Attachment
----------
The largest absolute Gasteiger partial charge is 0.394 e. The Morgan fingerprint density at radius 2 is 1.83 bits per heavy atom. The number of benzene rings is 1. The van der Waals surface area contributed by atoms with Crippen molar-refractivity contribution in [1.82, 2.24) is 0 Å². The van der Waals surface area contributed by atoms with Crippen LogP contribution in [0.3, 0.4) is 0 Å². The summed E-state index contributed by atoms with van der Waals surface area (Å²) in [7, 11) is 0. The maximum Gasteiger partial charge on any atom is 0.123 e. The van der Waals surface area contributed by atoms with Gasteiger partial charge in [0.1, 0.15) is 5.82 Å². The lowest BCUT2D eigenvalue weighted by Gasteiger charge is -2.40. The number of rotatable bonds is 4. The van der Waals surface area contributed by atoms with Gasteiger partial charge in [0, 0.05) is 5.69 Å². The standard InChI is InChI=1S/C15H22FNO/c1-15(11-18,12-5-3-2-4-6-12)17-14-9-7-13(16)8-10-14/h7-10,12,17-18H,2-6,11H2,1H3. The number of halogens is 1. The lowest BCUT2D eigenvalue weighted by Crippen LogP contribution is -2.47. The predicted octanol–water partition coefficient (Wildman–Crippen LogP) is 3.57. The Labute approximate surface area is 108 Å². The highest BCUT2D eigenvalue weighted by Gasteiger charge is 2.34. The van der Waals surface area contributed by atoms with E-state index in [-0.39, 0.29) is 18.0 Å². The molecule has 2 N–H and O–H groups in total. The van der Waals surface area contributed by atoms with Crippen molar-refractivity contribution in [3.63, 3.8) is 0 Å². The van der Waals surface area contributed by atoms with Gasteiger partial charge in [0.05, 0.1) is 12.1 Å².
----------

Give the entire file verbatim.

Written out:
The largest absolute Gasteiger partial charge is 0.394 e. The Morgan fingerprint density at radius 2 is 1.83 bits per heavy atom. The number of benzene rings is 1. The van der Waals surface area contributed by atoms with Crippen molar-refractivity contribution in [1.82, 2.24) is 0 Å². The van der Waals surface area contributed by atoms with Crippen LogP contribution in [0.3, 0.4) is 0 Å². The summed E-state index contributed by atoms with van der Waals surface area (Å²) in [7, 11) is 0. The maximum Gasteiger partial charge on any atom is 0.123 e. The van der Waals surface area contributed by atoms with Gasteiger partial charge in [0.1, 0.15) is 5.82 Å². The lowest BCUT2D eigenvalue weighted by Gasteiger charge is -2.40. The number of rotatable bonds is 4. The van der Waals surface area contributed by atoms with Gasteiger partial charge in [0, 0.05) is 5.69 Å². The standard InChI is InChI=1S/C15H22FNO/c1-15(11-18,12-5-3-2-4-6-12)17-14-9-7-13(16)8-10-14/h7-10,12,17-18H,2-6,11H2,1H3. The number of halogens is 1. The lowest BCUT2D eigenvalue weighted by Crippen LogP contribution is -2.47. The predicted octanol–water partition coefficient (Wildman–Crippen LogP) is 3.57. The Labute approximate surface area is 108 Å². The highest BCUT2D eigenvalue weighted by Gasteiger charge is 2.34. The van der Waals surface area contributed by atoms with E-state index in [-0.39, 0.29) is 18.0 Å². The molecule has 2 N–H and O–H groups in total. The van der Waals surface area contributed by atoms with Crippen molar-refractivity contribution in [3.63, 3.8) is 0 Å². The van der Waals surface area contributed by atoms with Gasteiger partial charge in [0.05, 0.1) is 12.1 Å².